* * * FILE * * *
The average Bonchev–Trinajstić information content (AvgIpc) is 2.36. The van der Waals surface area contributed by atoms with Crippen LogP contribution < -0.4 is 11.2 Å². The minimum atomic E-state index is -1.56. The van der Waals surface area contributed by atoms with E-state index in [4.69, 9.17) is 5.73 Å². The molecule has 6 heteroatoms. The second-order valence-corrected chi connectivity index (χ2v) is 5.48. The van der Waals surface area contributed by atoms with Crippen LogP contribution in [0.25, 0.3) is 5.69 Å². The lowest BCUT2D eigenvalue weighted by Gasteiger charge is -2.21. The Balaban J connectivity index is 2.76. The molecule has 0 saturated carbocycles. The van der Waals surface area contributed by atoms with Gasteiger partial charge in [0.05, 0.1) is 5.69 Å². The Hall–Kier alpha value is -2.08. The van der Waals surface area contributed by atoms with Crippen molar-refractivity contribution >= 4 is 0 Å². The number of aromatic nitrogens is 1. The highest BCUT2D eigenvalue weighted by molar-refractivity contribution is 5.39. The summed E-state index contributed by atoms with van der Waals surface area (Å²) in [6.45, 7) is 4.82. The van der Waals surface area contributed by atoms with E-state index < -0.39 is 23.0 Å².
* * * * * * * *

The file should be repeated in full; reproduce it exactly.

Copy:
The average Bonchev–Trinajstić information content (AvgIpc) is 2.36. The van der Waals surface area contributed by atoms with Crippen LogP contribution < -0.4 is 11.2 Å². The minimum atomic E-state index is -1.56. The van der Waals surface area contributed by atoms with E-state index in [4.69, 9.17) is 5.73 Å². The molecule has 6 heteroatoms. The second-order valence-corrected chi connectivity index (χ2v) is 5.48. The van der Waals surface area contributed by atoms with Crippen LogP contribution in [0.25, 0.3) is 5.69 Å². The lowest BCUT2D eigenvalue weighted by Gasteiger charge is -2.21. The Balaban J connectivity index is 2.76. The molecule has 0 saturated carbocycles. The van der Waals surface area contributed by atoms with Gasteiger partial charge in [0.05, 0.1) is 5.69 Å². The Hall–Kier alpha value is -2.08. The van der Waals surface area contributed by atoms with Crippen molar-refractivity contribution >= 4 is 0 Å². The number of aromatic nitrogens is 1. The highest BCUT2D eigenvalue weighted by molar-refractivity contribution is 5.39. The summed E-state index contributed by atoms with van der Waals surface area (Å²) in [6.45, 7) is 4.82. The van der Waals surface area contributed by atoms with E-state index < -0.39 is 23.0 Å².